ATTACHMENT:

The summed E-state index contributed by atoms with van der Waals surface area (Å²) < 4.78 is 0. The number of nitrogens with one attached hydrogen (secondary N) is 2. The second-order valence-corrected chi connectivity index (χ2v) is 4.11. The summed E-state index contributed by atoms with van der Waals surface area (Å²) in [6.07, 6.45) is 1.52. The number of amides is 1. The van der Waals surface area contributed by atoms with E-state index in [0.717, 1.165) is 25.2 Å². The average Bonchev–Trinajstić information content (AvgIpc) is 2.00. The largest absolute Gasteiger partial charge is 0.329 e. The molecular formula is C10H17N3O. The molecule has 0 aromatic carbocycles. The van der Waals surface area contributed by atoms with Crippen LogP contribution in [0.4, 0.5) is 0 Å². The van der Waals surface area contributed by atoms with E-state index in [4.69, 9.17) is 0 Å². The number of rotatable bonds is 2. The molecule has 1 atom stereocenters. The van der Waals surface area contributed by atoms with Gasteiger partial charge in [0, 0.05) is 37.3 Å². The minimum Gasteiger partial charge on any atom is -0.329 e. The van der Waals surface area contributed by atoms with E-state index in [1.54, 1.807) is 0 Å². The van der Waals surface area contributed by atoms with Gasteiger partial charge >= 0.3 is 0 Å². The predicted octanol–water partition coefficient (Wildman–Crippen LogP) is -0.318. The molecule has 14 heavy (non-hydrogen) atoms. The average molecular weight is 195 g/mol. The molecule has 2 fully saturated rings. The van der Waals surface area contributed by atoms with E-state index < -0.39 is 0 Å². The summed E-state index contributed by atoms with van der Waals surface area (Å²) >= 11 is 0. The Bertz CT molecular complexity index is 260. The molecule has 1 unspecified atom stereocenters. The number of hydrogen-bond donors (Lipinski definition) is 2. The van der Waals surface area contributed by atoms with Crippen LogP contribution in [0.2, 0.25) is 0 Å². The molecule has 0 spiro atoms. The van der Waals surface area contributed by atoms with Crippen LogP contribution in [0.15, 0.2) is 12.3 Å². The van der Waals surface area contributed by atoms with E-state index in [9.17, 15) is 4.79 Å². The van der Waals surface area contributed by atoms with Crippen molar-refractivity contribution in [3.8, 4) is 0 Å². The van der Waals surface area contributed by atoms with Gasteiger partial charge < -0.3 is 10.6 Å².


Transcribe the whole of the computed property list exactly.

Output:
The summed E-state index contributed by atoms with van der Waals surface area (Å²) < 4.78 is 0. The number of nitrogens with one attached hydrogen (secondary N) is 2. The second-order valence-corrected chi connectivity index (χ2v) is 4.11. The summed E-state index contributed by atoms with van der Waals surface area (Å²) in [6.07, 6.45) is 1.52. The number of amides is 1. The van der Waals surface area contributed by atoms with E-state index in [0.717, 1.165) is 25.2 Å². The average Bonchev–Trinajstić information content (AvgIpc) is 2.00. The largest absolute Gasteiger partial charge is 0.329 e. The molecular formula is C10H17N3O. The molecule has 0 aromatic carbocycles. The van der Waals surface area contributed by atoms with Crippen LogP contribution in [0.4, 0.5) is 0 Å². The van der Waals surface area contributed by atoms with E-state index in [4.69, 9.17) is 0 Å². The number of rotatable bonds is 2. The molecule has 1 atom stereocenters. The van der Waals surface area contributed by atoms with Gasteiger partial charge in [0, 0.05) is 37.3 Å². The minimum Gasteiger partial charge on any atom is -0.329 e. The van der Waals surface area contributed by atoms with E-state index in [1.54, 1.807) is 0 Å². The van der Waals surface area contributed by atoms with Gasteiger partial charge >= 0.3 is 0 Å². The predicted octanol–water partition coefficient (Wildman–Crippen LogP) is -0.318. The molecule has 14 heavy (non-hydrogen) atoms. The average molecular weight is 195 g/mol. The molecule has 2 fully saturated rings. The van der Waals surface area contributed by atoms with E-state index < -0.39 is 0 Å². The summed E-state index contributed by atoms with van der Waals surface area (Å²) >= 11 is 0. The Bertz CT molecular complexity index is 260. The molecule has 1 unspecified atom stereocenters. The number of hydrogen-bond donors (Lipinski definition) is 2. The van der Waals surface area contributed by atoms with Crippen LogP contribution in [0.2, 0.25) is 0 Å². The molecule has 0 spiro atoms. The van der Waals surface area contributed by atoms with Crippen LogP contribution in [0.15, 0.2) is 12.3 Å². The van der Waals surface area contributed by atoms with E-state index in [9.17, 15) is 4.79 Å². The van der Waals surface area contributed by atoms with Crippen molar-refractivity contribution in [3.8, 4) is 0 Å². The van der Waals surface area contributed by atoms with Gasteiger partial charge < -0.3 is 10.6 Å².